25 April, 10:00 pm CET
Catching images of land use from above can be useful in improving crop yields and tracking deforestation, but it is not as simple as just a few snaps from the “Spy in the Sky”.
Experts in remote sensing at the Global Land Programme’s Open Science Meeting listed complex hurdles to their work ranging from cloud cover to systems that don’t work together to government privacy laws.
It is what session organiser Bronwyn Price called “the nitty gritty stuff in between”.
That said, great strides are being made in the field as the result of advances in high resolution imaging from space, sky and land.
Two projects – one in Portugal, the other in Southeast Asia – show both the uses and the challenges.
The University of Lisbon is looking for ways to help farmers on pastureland target the fertiliser they need rather than simply spread it widely. They are focusing on land that has been resurrected over the past decades through the introduction of natural seeding, turning it from scrubland to richer pasture.
The current goal of the programme is to tell farmers what areas need more phosphorus and what areas don’t. The data is gathered using a combination of satellites, drones and Earth-bound research.
The problem, researcher Ricardo Teixeira says, is that they currently have to use the NVDI (normalised difference vegetation index) to decide where the phosphorus needs to go, essentially judging by the greenness of the land.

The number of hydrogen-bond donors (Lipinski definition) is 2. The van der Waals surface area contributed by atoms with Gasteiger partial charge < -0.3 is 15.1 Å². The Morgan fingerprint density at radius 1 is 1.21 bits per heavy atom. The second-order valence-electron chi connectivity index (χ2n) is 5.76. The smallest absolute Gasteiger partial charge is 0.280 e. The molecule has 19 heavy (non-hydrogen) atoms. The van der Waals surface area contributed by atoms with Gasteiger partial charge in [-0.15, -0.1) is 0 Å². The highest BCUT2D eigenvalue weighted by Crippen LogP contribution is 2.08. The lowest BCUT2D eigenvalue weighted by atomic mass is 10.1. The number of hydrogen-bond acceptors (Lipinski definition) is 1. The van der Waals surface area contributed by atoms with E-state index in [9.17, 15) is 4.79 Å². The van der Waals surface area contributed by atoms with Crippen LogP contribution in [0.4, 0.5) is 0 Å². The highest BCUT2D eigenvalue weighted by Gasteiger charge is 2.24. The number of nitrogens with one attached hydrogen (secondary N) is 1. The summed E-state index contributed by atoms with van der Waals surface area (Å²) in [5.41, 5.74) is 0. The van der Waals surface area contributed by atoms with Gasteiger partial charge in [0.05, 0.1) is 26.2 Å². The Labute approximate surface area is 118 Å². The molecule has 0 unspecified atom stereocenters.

What they really want (and are working to achieve) is a data set that allows the aerial “spies” to work it out with greater accuracy.
Teixeira is only half-joking when he says he wants cows to send text messages.
Across the world in the Greater Mekong Subregion, Chinese academics have been trying to overcome issues such as cloud cover and rapidly growing forests to track logging.
The Chinese Academy of Forestry and others have achieved around 86 percent accuracy using image compositions from a number of different satellites, weighting pixels to get closed to what is happening.
But the data collected from different satellites is not always compatible, which limits their investigation. The researchers want to find a way to combine everything.
The forests in the region also change so quickly – recovering somewhat from logging – that the group has taken to capturing images on a quarterly basis to track shifting conditions.
Check back for our ongoing coverage of the Global Land Programme’s 2019 Open Science Meeting. You can view the plenary keynotes on the free online livestream from the event, and follow minute-by-minute coverage on Twitter at @GlobalLandP or use the hashtag #GLPOSM to follow attendees' posts.